OREGON STATE UNIVERSITY

You are here

Colloquium Series

Once every week while school is in session, EECS invites a distinguished researcher or practitioner in a computer science or electrical and computer engineering-related field to present their ideas and/or work. Talks are generally targeted to electrical engineering and computer science graduate students. This colloquium series is free and open to everyone.

Upcoming Colloquia

Distributed Fault-Tolerant Optimization

Friday, February 12, 2016 -
4:00pm to 4:50pm
KEC 1003 ** Note the different time **

Speaker Information

Nitin Vaidya
Professor
Department of Electrical and Computer Engineering
University of Illinois at Urbana-Champaign

Abstract

Consider a network of agents 1 to N, wherein each agent i has a local convex cost function Fi(x). For instance, the agents may be robots and each robot’s local cost function may represent its cost of moving to location x for a rendezvous with other robots. The objective here is to identify argument x that minimizes the total cost over all the agents. Similar problems arise in the context of machine learning as well where the goal is to determine the optima of a sum of many cost functions. This is a special case of convex optimization that has received significant attention over the past three decades. In particular, many distributed algorithms have been developed to determine the optima without requiring any single agent to be aware of all the cost functions. Our work addresses a fault-tolerant version of the problem, allowing for some of the agents to crash during the computation, or suffer from Byzantine failures (which can result in malicious behavior). For brevity, this talk will focus on the case when up to f agents may suffer Byzantine failures. The ideal goal then is to determine the optima of the sum of local cost functions of just the fault-free agents. It is easy to show that this problem is not solvable unless the local cost functions exhibit some form of redundancy. The talk will consider the irredundant case, and show that despite the failure of f agents, it is possible to determine the optima of a global cost function obtained as the weighted average of the cost functions of just the fault-free agents, wherein all-but-f fault-free agents are assigned non-trivial weights. The talk will provide the intuition behind our results, and discuss some algorithms. Joint work with Lili Su, a Ph.D. candidate at the University of Illinois at Urbana-Champaign.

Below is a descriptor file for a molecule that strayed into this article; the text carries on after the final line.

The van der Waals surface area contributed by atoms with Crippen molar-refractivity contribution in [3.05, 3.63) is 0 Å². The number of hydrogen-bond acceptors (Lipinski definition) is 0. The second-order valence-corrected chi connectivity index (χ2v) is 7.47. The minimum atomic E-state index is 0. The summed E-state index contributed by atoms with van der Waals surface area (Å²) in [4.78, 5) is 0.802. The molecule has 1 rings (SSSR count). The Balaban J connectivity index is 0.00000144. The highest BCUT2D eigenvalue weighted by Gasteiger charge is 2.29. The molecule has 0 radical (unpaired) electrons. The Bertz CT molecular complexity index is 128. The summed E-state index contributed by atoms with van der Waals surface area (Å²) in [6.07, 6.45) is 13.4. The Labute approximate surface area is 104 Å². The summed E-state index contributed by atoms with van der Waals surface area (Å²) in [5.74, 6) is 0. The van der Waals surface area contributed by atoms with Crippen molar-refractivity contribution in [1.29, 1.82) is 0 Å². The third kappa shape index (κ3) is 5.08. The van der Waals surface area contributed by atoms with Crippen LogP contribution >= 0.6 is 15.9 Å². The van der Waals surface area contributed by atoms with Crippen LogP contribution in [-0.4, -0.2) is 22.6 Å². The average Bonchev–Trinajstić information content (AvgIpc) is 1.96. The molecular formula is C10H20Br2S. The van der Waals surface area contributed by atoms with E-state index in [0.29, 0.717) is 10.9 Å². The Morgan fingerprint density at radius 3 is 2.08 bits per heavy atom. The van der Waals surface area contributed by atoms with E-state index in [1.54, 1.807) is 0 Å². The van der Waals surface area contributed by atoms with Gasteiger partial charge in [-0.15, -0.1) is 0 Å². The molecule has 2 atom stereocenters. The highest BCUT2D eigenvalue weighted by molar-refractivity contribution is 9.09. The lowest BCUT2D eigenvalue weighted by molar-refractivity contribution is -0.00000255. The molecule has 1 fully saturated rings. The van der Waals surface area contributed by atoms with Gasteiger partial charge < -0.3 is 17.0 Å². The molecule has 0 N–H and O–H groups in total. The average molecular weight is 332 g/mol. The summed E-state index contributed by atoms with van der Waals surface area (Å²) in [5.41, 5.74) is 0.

Speaker Bio

Nitin Vaidya received the Ph.D. from the University of Massachusetts at Amherst. He is a Professor of Electrical and Computer Engineering at the University of Illinois at Urbana-Champaign. He has held visiting positions at Technicolor Paris Lab, TU-Berlin, IIT-Bombay, Microsoft Research, and Sun Microsystems, as well as a faculty position at the Texas A&M University. Nitin Vaidya has co-authored papers that received awards at several conferences, including 2015 SSS, 2007 ACM MobiHoc and 1998 ACM MobiCom. He is a fellow of the IEEE. He presently serves the Chair of the Steering Committee for the ACM PODC conference, and has previously served as Editor-in-Chief for the IEEE Transactions on Mobile Computing, and Editor-in-Chief for ACM SIGMOBILE publication MC2R. More information at http://disc.ece.illinois.edu/.